News / USA

Obama Discusses Economy, Chinese Currency, Pakistan

In a news conference at the White House, President Barack Obama discussed the U.S. economy and demonstrations against Wall Street, efforts to persuade a divided Congress to pass his jobs legislation, and successes against al-Qaida.

He took the opportunity to ask Congress to approve his $447 billion jobs bill that he says will boost the economy, as anti-Wall Street protests continue in New York and other cities.

In recent travels across the country, Mr. Obama has tried to mobilize public opinion in his favor and escalated rhetorical attacks on specific Republican leaders, such as Representative Eric Cantor.

He began with another appeal for passage of the American Jobs Act, calling it vital when the U.S. economy is fragile and Europe is dealing with its own financial crisis.

"Our economy really needs a jolt right now," said the president. "This is not a game. This is not the time for the usual political gridlock. The problems Europe is having today could have a very real effect on our economy at a time when it is already fragile."

Republicans controlling the House of Representatives have refused to bring Mr. Obama's entire bill up for a vote. The Democratic-controlled Senate is expected to take up the the bill next week.

Saying he is open to plans from Republicans for a similar jobs bill, he challenged Republican senators who would reject his bill to explain their votes to Americans.

Senate Republican leader Mitch McConnell, speaking on Capitol Hill before Mr. Obama's news conference, accused the president and Democrats of failing to seek bipartisan solutions.

"Instead of working across the aisle with Republicans on solutions that would help put people back to work, Democrats have fallen back to tired talking points, the same stale rhetoric we have heard literally for years" McConnell said.

On demonstrations on Wall Street in New York and other cities by Americans angry over the economy and unemployment, President Obama said the protests reflect broad aggravation with how the financial system works.

"I think it expresses the frustrations that the American people feel, that we had the biggest financial crisis since the Great Depression, huge collateral damage all throughout the country, all across Main Street," he said. "And yet you're still seeing some of the same folks who acted irresponsibly trying to fight efforts to crack down on abusive practices that got us into this problem in the first place."

Mr. Obama also said growth depends on having a strong financial sector, but deceptive practices expose the economy to "enormous risks" and were the target of regulatory legislation passed by Congress.

He said he believes European leaders recognize the urgency of coordinated action to solve their problems, adding he hopes they have a "clear, concrete plan" by the time of the G-20 summit in France early next month.

And he repeated the U.S. position that China needs to make further progress in allowing its currency to appreciate against the dollar, saying Beijing continues to "game" the global trading system to its advantage.

On Pakistan, the president said progress against al-Qaida could not have been accomplished without cooperation from the government in Islamabad, which he called an effective partner.

However, he voiced concern about what he called Pakistani "ambivalence" about some U.S. goals in Afghanistan and expressed concern about links between Pakistan's military and intelligence services with the Haqqani militant network.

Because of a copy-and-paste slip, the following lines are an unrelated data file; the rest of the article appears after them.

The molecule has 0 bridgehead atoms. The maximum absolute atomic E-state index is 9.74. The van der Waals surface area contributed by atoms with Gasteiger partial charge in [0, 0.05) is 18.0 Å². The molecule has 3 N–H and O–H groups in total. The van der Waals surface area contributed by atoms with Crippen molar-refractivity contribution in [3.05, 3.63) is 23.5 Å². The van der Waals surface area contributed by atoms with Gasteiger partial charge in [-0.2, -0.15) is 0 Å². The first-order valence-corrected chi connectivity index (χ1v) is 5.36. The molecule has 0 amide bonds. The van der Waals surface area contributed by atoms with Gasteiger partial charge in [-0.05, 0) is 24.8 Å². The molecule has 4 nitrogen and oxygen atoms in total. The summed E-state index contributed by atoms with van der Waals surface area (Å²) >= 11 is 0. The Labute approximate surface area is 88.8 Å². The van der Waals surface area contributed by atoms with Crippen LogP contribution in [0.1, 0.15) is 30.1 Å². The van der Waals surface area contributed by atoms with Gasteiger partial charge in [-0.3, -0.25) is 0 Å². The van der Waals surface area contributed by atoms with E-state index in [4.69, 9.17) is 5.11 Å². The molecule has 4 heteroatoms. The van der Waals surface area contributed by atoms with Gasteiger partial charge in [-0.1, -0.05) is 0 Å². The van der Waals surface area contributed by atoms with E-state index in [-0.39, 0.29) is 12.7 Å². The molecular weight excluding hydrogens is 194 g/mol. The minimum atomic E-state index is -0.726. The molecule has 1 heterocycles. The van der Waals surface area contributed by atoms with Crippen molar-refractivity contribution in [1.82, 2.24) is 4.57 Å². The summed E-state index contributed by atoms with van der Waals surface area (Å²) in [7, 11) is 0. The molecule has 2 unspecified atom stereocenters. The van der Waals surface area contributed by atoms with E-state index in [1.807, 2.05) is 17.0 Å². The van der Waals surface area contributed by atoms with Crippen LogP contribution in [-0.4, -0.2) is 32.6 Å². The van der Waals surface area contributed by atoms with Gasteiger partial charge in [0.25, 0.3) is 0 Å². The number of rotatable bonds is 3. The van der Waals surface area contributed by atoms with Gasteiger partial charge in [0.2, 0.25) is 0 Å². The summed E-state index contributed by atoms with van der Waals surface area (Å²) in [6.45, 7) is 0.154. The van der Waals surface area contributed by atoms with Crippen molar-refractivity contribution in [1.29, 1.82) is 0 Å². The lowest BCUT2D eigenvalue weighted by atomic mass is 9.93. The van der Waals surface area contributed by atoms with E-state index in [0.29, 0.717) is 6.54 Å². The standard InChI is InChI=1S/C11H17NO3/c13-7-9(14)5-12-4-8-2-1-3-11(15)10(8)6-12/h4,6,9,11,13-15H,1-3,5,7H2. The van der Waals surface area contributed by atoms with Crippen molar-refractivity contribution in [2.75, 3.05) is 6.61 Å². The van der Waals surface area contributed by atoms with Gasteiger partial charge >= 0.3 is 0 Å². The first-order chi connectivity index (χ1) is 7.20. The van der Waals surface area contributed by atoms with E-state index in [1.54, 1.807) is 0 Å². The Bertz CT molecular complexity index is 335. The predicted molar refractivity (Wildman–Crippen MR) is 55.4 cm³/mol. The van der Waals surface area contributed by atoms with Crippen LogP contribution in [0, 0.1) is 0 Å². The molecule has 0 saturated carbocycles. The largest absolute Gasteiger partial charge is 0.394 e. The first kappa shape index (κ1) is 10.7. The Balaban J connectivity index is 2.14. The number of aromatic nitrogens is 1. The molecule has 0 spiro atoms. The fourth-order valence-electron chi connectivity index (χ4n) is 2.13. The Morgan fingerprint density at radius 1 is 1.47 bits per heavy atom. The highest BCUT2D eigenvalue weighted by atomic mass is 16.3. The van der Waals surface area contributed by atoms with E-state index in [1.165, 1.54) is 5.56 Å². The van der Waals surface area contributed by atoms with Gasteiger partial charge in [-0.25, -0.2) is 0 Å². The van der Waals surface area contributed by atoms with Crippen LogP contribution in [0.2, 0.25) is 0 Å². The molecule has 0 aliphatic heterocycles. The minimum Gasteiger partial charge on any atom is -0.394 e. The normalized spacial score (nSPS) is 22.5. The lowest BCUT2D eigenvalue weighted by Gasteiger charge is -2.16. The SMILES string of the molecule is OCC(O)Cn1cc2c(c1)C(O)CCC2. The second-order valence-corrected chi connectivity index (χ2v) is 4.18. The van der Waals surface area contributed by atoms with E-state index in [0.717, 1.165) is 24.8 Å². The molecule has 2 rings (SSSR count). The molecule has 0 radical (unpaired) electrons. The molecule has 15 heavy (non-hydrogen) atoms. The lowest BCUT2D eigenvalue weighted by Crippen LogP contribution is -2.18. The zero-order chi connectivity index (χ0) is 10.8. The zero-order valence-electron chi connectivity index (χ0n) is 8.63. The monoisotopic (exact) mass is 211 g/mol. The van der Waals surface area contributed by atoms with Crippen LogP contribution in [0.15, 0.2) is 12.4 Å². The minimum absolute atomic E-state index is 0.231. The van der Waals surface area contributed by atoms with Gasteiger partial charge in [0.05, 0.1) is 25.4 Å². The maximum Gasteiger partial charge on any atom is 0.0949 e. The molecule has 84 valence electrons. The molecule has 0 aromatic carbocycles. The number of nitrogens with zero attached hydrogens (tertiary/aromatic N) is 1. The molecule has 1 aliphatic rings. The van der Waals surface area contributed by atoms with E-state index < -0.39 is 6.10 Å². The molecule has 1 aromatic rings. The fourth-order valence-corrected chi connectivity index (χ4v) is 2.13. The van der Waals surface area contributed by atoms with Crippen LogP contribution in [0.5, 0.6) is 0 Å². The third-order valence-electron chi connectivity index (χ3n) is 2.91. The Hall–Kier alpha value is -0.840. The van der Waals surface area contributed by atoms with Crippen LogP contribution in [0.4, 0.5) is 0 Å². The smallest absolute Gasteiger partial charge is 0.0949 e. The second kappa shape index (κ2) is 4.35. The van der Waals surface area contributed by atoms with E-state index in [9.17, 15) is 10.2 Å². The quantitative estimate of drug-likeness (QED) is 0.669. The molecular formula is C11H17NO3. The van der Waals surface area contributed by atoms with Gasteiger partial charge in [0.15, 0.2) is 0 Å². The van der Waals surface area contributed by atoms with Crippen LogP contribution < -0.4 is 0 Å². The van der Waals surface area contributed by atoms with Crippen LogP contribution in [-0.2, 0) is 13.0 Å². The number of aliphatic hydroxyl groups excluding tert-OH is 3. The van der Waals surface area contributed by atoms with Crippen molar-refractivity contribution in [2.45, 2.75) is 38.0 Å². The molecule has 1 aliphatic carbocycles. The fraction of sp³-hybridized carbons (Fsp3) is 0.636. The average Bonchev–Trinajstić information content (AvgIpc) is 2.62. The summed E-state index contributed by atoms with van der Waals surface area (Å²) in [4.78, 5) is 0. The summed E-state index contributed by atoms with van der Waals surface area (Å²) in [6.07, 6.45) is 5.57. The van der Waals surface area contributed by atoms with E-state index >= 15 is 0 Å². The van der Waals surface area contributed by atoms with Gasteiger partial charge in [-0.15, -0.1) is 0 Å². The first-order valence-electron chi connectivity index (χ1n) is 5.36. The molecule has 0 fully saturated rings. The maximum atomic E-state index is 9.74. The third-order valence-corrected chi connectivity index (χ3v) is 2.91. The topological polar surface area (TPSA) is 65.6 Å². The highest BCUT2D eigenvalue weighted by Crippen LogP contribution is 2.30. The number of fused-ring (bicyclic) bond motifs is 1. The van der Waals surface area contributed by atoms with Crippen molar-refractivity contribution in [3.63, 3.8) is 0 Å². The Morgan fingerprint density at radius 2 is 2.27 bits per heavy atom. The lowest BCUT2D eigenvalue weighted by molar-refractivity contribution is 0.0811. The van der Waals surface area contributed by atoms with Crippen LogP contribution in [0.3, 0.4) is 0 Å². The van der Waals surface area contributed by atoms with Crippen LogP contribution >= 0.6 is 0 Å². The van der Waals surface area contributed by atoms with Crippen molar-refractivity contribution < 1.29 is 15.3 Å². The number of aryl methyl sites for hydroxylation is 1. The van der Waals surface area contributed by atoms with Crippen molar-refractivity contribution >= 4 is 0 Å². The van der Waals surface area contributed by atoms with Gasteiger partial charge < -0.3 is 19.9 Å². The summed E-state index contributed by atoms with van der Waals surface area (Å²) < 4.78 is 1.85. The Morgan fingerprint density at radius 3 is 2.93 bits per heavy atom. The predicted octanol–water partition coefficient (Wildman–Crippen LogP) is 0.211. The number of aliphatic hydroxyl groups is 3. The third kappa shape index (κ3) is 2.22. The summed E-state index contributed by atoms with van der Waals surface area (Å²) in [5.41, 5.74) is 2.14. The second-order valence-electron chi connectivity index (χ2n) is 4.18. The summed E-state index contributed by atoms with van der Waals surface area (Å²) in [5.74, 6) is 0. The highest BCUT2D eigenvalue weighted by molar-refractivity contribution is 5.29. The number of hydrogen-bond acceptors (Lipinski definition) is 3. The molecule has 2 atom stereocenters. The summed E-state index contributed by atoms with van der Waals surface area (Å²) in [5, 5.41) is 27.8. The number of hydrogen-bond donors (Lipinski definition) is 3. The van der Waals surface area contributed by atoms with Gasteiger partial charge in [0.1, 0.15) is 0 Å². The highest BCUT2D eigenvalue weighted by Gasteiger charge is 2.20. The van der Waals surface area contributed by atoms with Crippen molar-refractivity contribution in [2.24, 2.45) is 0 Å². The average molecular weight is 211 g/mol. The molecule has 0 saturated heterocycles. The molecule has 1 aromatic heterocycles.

"There is no doubt that there are some connections that the Pakistani military and intelligence services have with certain individuals that we find troubling, and I have said that publicly and I have said it privately to Pakistani officials as well."

Mr Obama said Pakistan is playing both sides when it comes to Afghanistan, by maintaining interactions with some "unsavory characters" in the belief they might end up regaining power in Afghanistan after U.S. and coalition forces depart.

You May Like

Lion Cecil's Killing Sparks 'Canned Hunting' Debate in S. Africa

Conservationists believe incident, which triggered worldwide outrage, will reshape debate about practice in which hunters are allowed to target animals bred for hunting More

Environmentalists Issue Warning on Mekong Biodiversity

Scientists say decades of economic development, hydropower-dam construction, lax law enforcement and trafficking have taken their toll More

US Urges Taliban to Remain Engaged in Afghan Peace Talks

US Special Representative for Afghanistan and Pakistan, Daniel Feldman recently met with Pakistani and Afghan officials as talks were disrupted by news of Taliban chief Mullah Omar's death More

This forum has been closed.
Comments
     
There are no comments in this forum. Be first and add one

Featured Videos

Your JavaScript is turned off or you have an old version of Adobe's Flash Player. Get the latest Flash player.
Booming London Property a ‘Haven for Dirty Money’i
X
July 29, 2015 9:34 PM
Billions of dollars of so-called ‘dirty money’ from the proceeds of crime - especially from Russia - are being laundered through the London property market, according to anti-corruption activists. As Henry Ridgwell reports from the British capital, the government has pledged to crack down on the practice.
Video

Video Booming London Property a ‘Haven for Dirty Money’

Billions of dollars of so-called ‘dirty money’ from the proceeds of crime - especially from Russia - are being laundered through the London property market, according to anti-corruption activists. As Henry Ridgwell reports from the British capital, the government has pledged to crack down on the practice.
Video

Video Hometown of Boy Scouts of America Founder Reacts to Gay Leader Decision